I thought I felt awkward when my friends started offering to pay for the small, unnecessary luxuries we normally shared. “Rachel, really, I’ll buy you a yogurt.” I explained, laughing, or daydreaming about the mango and brownie crumble topping, that it wasn’t really about ME not spending money, it was about not taking things I don’t need. It was about considering how I use resources and meditating on social justice. I reassured her; “I don’t think I’m fat,” and she decided it was okay to let me continue on my money fast, frozen yogurt covered in mango and chocolate brownie-less.
I hadn’t really met awkward until a week later. A first date. Eek! I said yes. How exciting. A great distraction from child abuse and cognitive behavioral therapy, topics permeating my masters in social work program. Then, it hit me. No I cannot go out to dinner with you, or see a movie, or play pool. Those all require spending money for things I do not need.
I paced campus with dear friends on our class break. How do I say this and not sound weird? How do I explain that I’m a progressive, social justice oriented Christian-before a first date? Lent can be so dark. Suggestions came. “Give it up for one night.” But the one that stuck was, “Rachel, you don’t want to be with someone who wouldn’t think that was cool anyway.” Right. Okay. So…I wrote an email. It said something like “yes, I want to hang out. I’m doing this social justice, analyze consumerism thing. So I’m not spending any money I don’t need to. Want to not spend money with me?” I’ll tell him about the Christian thing tomorrow.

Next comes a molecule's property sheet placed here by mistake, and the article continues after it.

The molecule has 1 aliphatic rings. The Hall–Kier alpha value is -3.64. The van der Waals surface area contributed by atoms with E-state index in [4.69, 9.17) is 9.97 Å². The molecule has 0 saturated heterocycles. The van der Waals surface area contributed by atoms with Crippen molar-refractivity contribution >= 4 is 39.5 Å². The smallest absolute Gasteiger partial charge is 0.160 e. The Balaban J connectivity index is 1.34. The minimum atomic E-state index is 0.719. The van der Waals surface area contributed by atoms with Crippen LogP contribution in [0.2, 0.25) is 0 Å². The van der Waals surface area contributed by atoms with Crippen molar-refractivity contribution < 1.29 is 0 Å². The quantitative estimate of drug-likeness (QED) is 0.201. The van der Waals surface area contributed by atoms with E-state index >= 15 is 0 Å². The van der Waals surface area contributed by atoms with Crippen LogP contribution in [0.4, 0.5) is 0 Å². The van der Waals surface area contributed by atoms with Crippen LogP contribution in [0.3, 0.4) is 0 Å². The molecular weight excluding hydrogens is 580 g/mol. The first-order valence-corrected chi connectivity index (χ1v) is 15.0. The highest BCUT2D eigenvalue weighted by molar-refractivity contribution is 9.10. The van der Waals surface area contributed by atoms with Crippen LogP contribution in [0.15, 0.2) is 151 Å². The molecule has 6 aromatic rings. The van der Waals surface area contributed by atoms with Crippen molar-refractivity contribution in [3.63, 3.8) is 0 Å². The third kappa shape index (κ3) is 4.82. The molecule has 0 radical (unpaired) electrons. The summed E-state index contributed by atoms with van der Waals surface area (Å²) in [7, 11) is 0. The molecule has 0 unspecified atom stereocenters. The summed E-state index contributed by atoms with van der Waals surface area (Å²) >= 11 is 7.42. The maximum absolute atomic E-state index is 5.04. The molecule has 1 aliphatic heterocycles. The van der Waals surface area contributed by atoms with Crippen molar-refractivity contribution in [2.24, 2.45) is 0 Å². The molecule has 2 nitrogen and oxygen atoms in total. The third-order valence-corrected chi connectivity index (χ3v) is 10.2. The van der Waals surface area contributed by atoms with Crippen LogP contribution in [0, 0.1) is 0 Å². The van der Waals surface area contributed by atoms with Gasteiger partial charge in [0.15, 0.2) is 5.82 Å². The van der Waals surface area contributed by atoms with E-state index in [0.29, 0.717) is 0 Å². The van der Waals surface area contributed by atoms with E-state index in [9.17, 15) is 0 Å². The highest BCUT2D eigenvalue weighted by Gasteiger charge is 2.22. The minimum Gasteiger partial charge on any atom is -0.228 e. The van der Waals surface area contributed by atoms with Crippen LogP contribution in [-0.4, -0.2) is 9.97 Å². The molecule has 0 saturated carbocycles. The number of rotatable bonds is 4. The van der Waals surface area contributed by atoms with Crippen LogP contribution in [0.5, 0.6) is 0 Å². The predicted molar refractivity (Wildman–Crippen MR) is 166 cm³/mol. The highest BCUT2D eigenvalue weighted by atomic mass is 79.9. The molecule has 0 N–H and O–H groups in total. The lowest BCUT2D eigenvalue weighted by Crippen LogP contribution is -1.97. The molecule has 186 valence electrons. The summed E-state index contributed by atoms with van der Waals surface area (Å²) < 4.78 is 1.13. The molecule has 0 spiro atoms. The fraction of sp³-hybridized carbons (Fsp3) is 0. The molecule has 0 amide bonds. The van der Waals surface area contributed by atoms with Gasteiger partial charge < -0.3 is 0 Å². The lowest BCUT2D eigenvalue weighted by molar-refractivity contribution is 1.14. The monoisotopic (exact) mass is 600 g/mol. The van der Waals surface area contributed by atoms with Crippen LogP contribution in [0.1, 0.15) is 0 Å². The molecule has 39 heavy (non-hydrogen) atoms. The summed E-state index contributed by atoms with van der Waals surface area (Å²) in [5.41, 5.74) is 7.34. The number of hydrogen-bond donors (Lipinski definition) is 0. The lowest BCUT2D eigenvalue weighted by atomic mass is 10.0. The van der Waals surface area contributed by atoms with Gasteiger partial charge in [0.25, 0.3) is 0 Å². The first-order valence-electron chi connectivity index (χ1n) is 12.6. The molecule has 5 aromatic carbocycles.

Huge sigh of relief when he wrote back and told me his dad talks about the invisible backpack we carry around full of stuff. Yes, he will hang out with me. We’ll play Frisbee.
Fast-forward - it’s Wednesday, first date day. And it’s pouring rain and cold. Frisbee is vetoed. Let’s go see the amazing art museum on campus! It was closed, but there was a touch screen art computer in the atrium we played with. That took 5 minutes and it was still raining. We ended up in the student union. We voted in a photography contest, attempted a crossword puzzle, and happened upon a slam poetry contest. 19-year-old prophets rhymed about domestic violence, racism, and misogyny. Watching that is better screening of a date than any happy hour special I’ve seen.
I won’t first-date-and-tell. What I can say is that I started the week wishing I could just spend money on dinner out, to be less uncomfortable. It is easy to invite dear friends over and connect with out spending a dime. But we use consumerism to facilitate new connections, to ease our minds, to distract us from requests for real intimacy. I ended the week grateful to not have money for anything more than essentials. I didn’t eat yogurt to ease my nerves. I didn’t sit silently in a movie on a first date, wishing I were learning more about the cute guy who I came in with. This money fast, instead of making me count the days until it’s over, has made me closer to genuine connection, self-soothing, and amazing homemade lunches. Thank you Jesus!
Thanks to Rachel Cloud for this guest post.